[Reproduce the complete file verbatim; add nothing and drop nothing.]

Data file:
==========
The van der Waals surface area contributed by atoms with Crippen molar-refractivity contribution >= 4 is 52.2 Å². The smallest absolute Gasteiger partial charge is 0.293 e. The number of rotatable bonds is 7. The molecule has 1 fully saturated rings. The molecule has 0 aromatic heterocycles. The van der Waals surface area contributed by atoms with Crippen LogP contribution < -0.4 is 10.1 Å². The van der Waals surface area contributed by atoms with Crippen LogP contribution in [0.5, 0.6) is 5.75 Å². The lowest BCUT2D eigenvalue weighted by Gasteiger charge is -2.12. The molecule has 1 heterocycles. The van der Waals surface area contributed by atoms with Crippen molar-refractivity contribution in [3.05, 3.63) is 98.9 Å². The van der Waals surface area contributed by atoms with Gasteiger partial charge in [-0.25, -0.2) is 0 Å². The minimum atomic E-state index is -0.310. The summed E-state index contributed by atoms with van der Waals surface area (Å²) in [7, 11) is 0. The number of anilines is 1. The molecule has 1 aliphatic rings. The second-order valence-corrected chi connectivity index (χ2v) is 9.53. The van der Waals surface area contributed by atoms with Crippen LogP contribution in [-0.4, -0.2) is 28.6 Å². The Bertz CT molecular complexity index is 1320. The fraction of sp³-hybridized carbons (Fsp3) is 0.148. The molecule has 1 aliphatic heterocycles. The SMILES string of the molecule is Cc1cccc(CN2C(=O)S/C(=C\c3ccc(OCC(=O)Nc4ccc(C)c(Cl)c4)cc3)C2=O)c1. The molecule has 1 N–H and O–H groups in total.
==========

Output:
The van der Waals surface area contributed by atoms with Crippen molar-refractivity contribution >= 4 is 52.2 Å². The smallest absolute Gasteiger partial charge is 0.293 e. The number of rotatable bonds is 7. The molecule has 1 fully saturated rings. The molecule has 0 aromatic heterocycles. The van der Waals surface area contributed by atoms with Crippen LogP contribution < -0.4 is 10.1 Å². The van der Waals surface area contributed by atoms with Crippen LogP contribution in [0.5, 0.6) is 5.75 Å². The lowest BCUT2D eigenvalue weighted by Gasteiger charge is -2.12. The molecule has 1 heterocycles. The van der Waals surface area contributed by atoms with Crippen molar-refractivity contribution in [3.05, 3.63) is 98.9 Å². The van der Waals surface area contributed by atoms with Gasteiger partial charge in [-0.25, -0.2) is 0 Å². The minimum atomic E-state index is -0.310. The summed E-state index contributed by atoms with van der Waals surface area (Å²) in [7, 11) is 0. The number of anilines is 1. The molecule has 1 aliphatic rings. The second-order valence-corrected chi connectivity index (χ2v) is 9.53. The van der Waals surface area contributed by atoms with Crippen LogP contribution in [-0.4, -0.2) is 28.6 Å². The Bertz CT molecular complexity index is 1320. The fraction of sp³-hybridized carbons (Fsp3) is 0.148. The molecule has 1 aliphatic heterocycles. The SMILES string of the molecule is Cc1cccc(CN2C(=O)S/C(=C\c3ccc(OCC(=O)Nc4ccc(C)c(Cl)c4)cc3)C2=O)c1. The molecule has 1 N–H and O–H groups in total.